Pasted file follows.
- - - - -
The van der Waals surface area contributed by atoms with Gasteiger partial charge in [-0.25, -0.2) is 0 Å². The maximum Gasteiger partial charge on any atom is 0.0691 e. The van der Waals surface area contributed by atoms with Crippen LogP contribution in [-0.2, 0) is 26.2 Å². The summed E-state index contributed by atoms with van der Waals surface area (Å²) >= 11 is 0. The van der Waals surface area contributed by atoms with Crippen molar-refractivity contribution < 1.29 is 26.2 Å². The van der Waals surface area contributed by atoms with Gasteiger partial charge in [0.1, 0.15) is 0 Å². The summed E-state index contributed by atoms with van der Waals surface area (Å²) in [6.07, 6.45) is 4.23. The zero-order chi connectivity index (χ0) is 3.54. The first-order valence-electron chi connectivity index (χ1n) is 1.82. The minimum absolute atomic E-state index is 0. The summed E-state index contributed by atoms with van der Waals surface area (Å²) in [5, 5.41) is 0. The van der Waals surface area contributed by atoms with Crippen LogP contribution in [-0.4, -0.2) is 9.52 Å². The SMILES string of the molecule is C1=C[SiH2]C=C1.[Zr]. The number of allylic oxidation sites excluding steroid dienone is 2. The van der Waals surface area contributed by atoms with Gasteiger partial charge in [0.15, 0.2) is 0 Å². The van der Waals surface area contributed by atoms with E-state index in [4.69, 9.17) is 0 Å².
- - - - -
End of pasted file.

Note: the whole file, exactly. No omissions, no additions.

The van der Waals surface area contributed by atoms with Gasteiger partial charge in [-0.25, -0.2) is 0 Å². The maximum Gasteiger partial charge on any atom is 0.0691 e. The van der Waals surface area contributed by atoms with Crippen LogP contribution in [-0.2, 0) is 26.2 Å². The summed E-state index contributed by atoms with van der Waals surface area (Å²) >= 11 is 0. The van der Waals surface area contributed by atoms with Crippen molar-refractivity contribution < 1.29 is 26.2 Å². The van der Waals surface area contributed by atoms with Gasteiger partial charge in [0.1, 0.15) is 0 Å². The summed E-state index contributed by atoms with van der Waals surface area (Å²) in [6.07, 6.45) is 4.23. The zero-order chi connectivity index (χ0) is 3.54. The first-order valence-electron chi connectivity index (χ1n) is 1.82. The minimum absolute atomic E-state index is 0. The summed E-state index contributed by atoms with van der Waals surface area (Å²) in [5, 5.41) is 0. The van der Waals surface area contributed by atoms with Crippen LogP contribution in [-0.4, -0.2) is 9.52 Å². The SMILES string of the molecule is C1=C[SiH2]C=C1.[Zr]. The number of allylic oxidation sites excluding steroid dienone is 2. The van der Waals surface area contributed by atoms with Gasteiger partial charge in [0.15, 0.2) is 0 Å². The van der Waals surface area contributed by atoms with E-state index in [4.69, 9.17) is 0 Å².